It’s complicated

A 7% fee increase for Family Physicians?  I’ll believe it when I see it.”

The 2013 Proposed Physician Fee Schedule released in early July 2012 included a CMS estimate of an increase in payments to FP of 7% and Internists of 5%.  But one doctor I know greeted the news with skepticism.  “I’ll believe it when the check clears.”

CMS has signaled that it wants to increase payments for primary care services and has done so under the Primary Care Incentive Program (PCIP) and plans to do so under a Medicaid parity rule in 2013-2014, which will match Medicaid payments to the Medicare rate for two years.  The initiative announced in the 2013 Proposed Rule is for a new benefit for a non-face-to-face service provided by a community PCP to transition moderate to highly complex patients after a facility discharge back into the community.  This correlates with their goal to decrease re-admissions.  This benefit is not, as the song says, “money for nothing.”  It’s a new code that describes a distinct set of services.

CMS is proposing (it won’t be finalized until November, and if finalized the code will be released with an effective date of 1-1-13) to pay for this service after discharge from an inpatient medical or psychiatric facility or nursing home.  The community physician reviews the admission and discharge and works for a smooth transition.

The requirements for the service as proposed are:

  • Direct or phone or email contact within two business days of the discharge from the hospital
  • A face-to-face E/M service either 30 days before or 14 days after the discharge
  • Assuming responsibility for care with no gap
  • Establishing or adjusting the plan of care
  • An assessment of the patient and caregiver understanding of the plan, education and assessment of need
  • Communicating with other health care professionals
  • Assessment of need for community services
  • Assistance in scheduling care

So, indeed, CMS is proposing a service that will result in an increase in revenue for some community based primary care clinicians.  It is a service that many are doing already but not getting paid for.  It has specific and defined elements that must be documented.  Stay tuned: I’ll write about this again in November.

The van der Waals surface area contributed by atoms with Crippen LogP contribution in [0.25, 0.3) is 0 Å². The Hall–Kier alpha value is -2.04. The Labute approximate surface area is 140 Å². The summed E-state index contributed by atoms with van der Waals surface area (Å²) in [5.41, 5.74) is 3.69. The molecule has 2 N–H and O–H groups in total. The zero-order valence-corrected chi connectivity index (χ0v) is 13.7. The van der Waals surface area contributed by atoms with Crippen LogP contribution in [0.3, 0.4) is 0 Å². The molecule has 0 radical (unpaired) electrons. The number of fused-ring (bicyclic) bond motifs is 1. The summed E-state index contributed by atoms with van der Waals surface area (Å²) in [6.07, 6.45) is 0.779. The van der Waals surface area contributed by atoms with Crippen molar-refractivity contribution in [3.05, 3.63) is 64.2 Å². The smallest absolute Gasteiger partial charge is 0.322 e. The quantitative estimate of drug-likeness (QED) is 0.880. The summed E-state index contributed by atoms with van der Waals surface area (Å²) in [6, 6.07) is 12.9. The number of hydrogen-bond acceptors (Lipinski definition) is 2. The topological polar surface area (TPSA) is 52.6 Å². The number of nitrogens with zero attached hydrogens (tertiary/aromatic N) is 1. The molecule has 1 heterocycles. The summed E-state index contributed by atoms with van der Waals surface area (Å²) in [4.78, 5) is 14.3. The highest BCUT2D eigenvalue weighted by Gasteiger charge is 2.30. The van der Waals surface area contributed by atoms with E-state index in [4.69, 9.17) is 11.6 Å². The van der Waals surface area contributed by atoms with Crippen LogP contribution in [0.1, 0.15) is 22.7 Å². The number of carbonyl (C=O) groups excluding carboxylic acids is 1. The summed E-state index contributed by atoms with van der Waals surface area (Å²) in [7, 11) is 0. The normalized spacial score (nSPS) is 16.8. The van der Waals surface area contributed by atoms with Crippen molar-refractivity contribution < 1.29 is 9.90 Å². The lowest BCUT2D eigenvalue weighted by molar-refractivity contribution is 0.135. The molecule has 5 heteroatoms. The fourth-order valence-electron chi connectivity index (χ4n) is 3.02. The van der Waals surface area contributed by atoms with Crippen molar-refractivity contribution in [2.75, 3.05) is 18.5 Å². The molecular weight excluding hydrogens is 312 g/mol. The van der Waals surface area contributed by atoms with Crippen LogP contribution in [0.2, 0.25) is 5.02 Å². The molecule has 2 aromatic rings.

Less is more

“My medical assistant populates the past medical, family and social history in every note.”

Reading hundreds of medical records each month, I’ve come to the conclusion that less is more in physician documentation.  I’m singing a different song this year, from the one I and many other documentation specialists sang in previous years, when we implored physicians to add detail to their notes, describe their clinical thinking more fully and in general, produce more words.  But, that was before Electronic Medical Records.

Using an EMR to document an office visit or hospital admission produces pages of information that no one reads or wants.  I know: EMR notes aren’t meant to be printed and sent, but the dirty secret is that since medical practices don’t all use the same EMR, many notes are printed or faxed to another physician.  And, looking at the visit documentation within the EMR is often the same as looking at a long, flat document.  Filled with information that no one else wants or reads.  And, yet, physicians complain that the notes they receive from other physicians hide critical information.

Over the coming months, I’ll write in more detail about what I think would improve the quality of EMR notes.  When I audit records, this is my gold standard:  can I tell why the patient was seen that day, what happened during the visit and what the medical provider recommended.  Or, in other words, could a covering provider use the note to treat the patient?

I often question, do we really need the medical assistant to load family and social history for every follow up visit?  How often is the treating physician really reviewing that information with the patient?  Is it relevant to today’s visit?  If the answers to those questions is it’s not needed, it’s not reviewed and it’s not relevant: leave it out.  Less is more.